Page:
And, here’s the rub: I know this person is right–right about re-joining a social media space that can provide professional benefits through online social networking.

But, I also can’t shake that re-joining this space calls into question my ethos as a researcher and private citizen who is aware of the surveillance and algorithmic practices of Facebook. This isn’t necessarily because I wrote an article about leaving (well, in small part it is), but that to re-join means I am subject to surveillance, to algorithmic manipulation, and that I become a commodity to Facebook again–all in the service of finding benefit from online networking.

I spoke with a dear friend and colleague about this earlier, and she advised me to consider re-joining, but to do so as connected to my research. Perhaps re-joining (if I decide to do so) will foster a new research project. 

In the meantime, I find myself in a dilemma. Even though I have officially cut ties with Facebook, it seems that breaking up is really hard to do. 

Privacy Protection & Tracking the Trackers

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While I am by no means someone who deals with sensitive information, I do have a desire to protect my privacy online. Since I began learning about tracking technologies, mass surveillance, and ways corporations and governments can access data, I’ve been slowing moving away from certain websites, email programs, and even integrating tools to protect my privacy online. Here are some recommendations:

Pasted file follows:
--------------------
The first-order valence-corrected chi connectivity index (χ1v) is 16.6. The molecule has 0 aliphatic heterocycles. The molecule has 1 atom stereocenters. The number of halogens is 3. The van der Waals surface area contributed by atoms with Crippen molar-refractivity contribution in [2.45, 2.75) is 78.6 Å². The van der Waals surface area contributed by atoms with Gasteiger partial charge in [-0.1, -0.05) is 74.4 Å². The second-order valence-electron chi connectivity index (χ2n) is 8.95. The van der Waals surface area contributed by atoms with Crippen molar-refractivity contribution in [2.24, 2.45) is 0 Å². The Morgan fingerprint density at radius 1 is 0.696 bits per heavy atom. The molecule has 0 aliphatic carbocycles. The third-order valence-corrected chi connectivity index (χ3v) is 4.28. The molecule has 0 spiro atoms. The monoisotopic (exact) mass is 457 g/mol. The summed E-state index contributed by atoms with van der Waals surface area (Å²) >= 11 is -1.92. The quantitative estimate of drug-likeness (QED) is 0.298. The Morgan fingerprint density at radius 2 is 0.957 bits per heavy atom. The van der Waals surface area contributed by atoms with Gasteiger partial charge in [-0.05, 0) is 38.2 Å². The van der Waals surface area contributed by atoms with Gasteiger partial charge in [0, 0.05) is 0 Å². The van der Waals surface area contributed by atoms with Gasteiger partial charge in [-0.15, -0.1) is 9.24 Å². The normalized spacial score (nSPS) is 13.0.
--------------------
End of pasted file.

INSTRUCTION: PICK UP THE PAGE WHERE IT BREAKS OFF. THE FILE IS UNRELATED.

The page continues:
Hushmail

Hushmail bills itself as a privacy-oriented communications company, with no third-party ads and built-in encryption. You can get a free account with 25MB of storage. If you need more storage, then there are pay plans.

I started moving away from my personal gmail account in favor of hushmail. While the hushmail interface is rather basic in design, the HTTPS protection and encryption tools far outweigh a more sleeker-looking design.

RiseUp

Another email service that provides privacy protection for its users. Riseup uses encryption, does not log the IP address, and does not share data with anyone.

DuckDuckGo

A search engine that values customer privacy. Not only does DuckDuckGo not track it’s users, the company offers an eye-opening PSA about the perils of Google’s tracking capabilities. DuckDuckGo also provides an infographic on the “filter bubble” of search engines (see Eli Pariser, “The Filter Bubble” 2011, but also the TedTalk for more info).

The PSA is humorously pointed; however, the information provided in the graphic does match with Surveillance Studies research on pairing search data with individual identity with undesirable results, e.g. lesser credit ratings, denial of health insurance, loss of employment, etc.

Ghostry

This is a rather popular privacy tool that provides ways to track the trackers, but also ways to learn more about types of tracking technologies along with the companies that track data online.

Electronic Frontier Foundation (EFF) Guide to Surveillance Self-Defense

This guide provides information about privacy, surveillance, and ways to protect privacy in many forms of communication. I highly recommend reading over the information in this site if you are unfamiliar with mass surveillance.

I also recently installed AVG’s Privacy Fix tool. I am a bit skeptical about some aspects of the tool, e.g. it asked for my login information for LinkedIn (I am rather weary of providing login information to another application, which could *potentially* be hacked). However, the tool does provide a “dashboard” tool allowing front-end users to see the tracking technologies on websites, and even how data is shared on the site.

I am always looking for privacy tool; if you have any recommendations, please comment!